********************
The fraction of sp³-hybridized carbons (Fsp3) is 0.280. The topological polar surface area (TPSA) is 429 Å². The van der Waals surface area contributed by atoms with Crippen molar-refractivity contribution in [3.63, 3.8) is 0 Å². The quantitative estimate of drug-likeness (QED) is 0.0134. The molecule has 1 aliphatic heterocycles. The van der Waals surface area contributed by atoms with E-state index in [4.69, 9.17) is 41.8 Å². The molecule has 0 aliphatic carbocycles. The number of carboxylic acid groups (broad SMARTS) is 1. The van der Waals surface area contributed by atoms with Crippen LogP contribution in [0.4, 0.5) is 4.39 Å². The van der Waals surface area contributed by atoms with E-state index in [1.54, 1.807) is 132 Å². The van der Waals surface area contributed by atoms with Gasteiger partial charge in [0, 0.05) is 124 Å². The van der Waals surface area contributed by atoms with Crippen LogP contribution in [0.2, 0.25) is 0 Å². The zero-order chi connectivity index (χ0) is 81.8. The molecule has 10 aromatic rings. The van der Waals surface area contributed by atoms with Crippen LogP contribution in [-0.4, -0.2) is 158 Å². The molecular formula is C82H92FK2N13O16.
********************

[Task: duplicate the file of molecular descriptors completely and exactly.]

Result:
The fraction of sp³-hybridized carbons (Fsp3) is 0.280. The topological polar surface area (TPSA) is 429 Å². The van der Waals surface area contributed by atoms with Crippen molar-refractivity contribution in [3.63, 3.8) is 0 Å². The quantitative estimate of drug-likeness (QED) is 0.0134. The molecule has 1 aliphatic heterocycles. The van der Waals surface area contributed by atoms with E-state index in [4.69, 9.17) is 41.8 Å². The molecule has 0 aliphatic carbocycles. The number of carboxylic acid groups (broad SMARTS) is 1. The van der Waals surface area contributed by atoms with Crippen LogP contribution in [0.4, 0.5) is 4.39 Å². The van der Waals surface area contributed by atoms with E-state index in [1.54, 1.807) is 132 Å². The van der Waals surface area contributed by atoms with Gasteiger partial charge in [0, 0.05) is 124 Å². The van der Waals surface area contributed by atoms with Crippen LogP contribution in [0.2, 0.25) is 0 Å². The zero-order chi connectivity index (χ0) is 81.8. The molecule has 10 aromatic rings. The van der Waals surface area contributed by atoms with Crippen LogP contribution in [-0.4, -0.2) is 158 Å². The molecular formula is C82H92FK2N13O16.